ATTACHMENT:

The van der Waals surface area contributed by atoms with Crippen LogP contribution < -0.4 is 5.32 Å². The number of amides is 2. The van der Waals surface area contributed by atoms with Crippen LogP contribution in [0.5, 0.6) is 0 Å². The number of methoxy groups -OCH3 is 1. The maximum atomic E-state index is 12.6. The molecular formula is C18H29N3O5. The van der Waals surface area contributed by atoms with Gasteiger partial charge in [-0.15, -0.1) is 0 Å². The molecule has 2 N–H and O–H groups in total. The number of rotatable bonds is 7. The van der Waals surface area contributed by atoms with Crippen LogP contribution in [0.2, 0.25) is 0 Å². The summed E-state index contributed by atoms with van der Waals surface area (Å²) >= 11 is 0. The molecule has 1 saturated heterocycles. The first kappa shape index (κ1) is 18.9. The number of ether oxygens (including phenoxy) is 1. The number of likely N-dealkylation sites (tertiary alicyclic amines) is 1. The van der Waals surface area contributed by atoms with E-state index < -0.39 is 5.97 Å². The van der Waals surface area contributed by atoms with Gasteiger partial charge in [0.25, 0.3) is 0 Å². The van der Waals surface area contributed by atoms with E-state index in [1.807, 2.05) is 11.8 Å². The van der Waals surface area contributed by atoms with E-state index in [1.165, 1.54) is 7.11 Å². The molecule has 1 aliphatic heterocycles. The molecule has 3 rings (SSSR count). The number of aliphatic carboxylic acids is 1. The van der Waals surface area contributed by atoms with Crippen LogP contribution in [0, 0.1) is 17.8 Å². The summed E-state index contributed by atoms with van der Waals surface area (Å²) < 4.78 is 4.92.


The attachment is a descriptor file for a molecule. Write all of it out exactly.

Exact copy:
The van der Waals surface area contributed by atoms with Crippen LogP contribution < -0.4 is 5.32 Å². The number of amides is 2. The van der Waals surface area contributed by atoms with Crippen LogP contribution in [0.5, 0.6) is 0 Å². The number of methoxy groups -OCH3 is 1. The maximum atomic E-state index is 12.6. The molecular formula is C18H29N3O5. The van der Waals surface area contributed by atoms with Gasteiger partial charge in [-0.15, -0.1) is 0 Å². The molecule has 2 N–H and O–H groups in total. The number of rotatable bonds is 7. The van der Waals surface area contributed by atoms with Crippen LogP contribution in [0.2, 0.25) is 0 Å². The summed E-state index contributed by atoms with van der Waals surface area (Å²) >= 11 is 0. The molecule has 1 saturated heterocycles. The first kappa shape index (κ1) is 18.9. The number of ether oxygens (including phenoxy) is 1. The number of likely N-dealkylation sites (tertiary alicyclic amines) is 1. The van der Waals surface area contributed by atoms with E-state index < -0.39 is 5.97 Å². The van der Waals surface area contributed by atoms with Gasteiger partial charge in [0.25, 0.3) is 0 Å². The van der Waals surface area contributed by atoms with E-state index in [1.807, 2.05) is 11.8 Å². The van der Waals surface area contributed by atoms with E-state index in [1.165, 1.54) is 7.11 Å². The molecule has 1 aliphatic heterocycles. The molecule has 3 rings (SSSR count). The number of aliphatic carboxylic acids is 1. The van der Waals surface area contributed by atoms with Crippen LogP contribution in [0, 0.1) is 17.8 Å². The summed E-state index contributed by atoms with van der Waals surface area (Å²) < 4.78 is 4.92.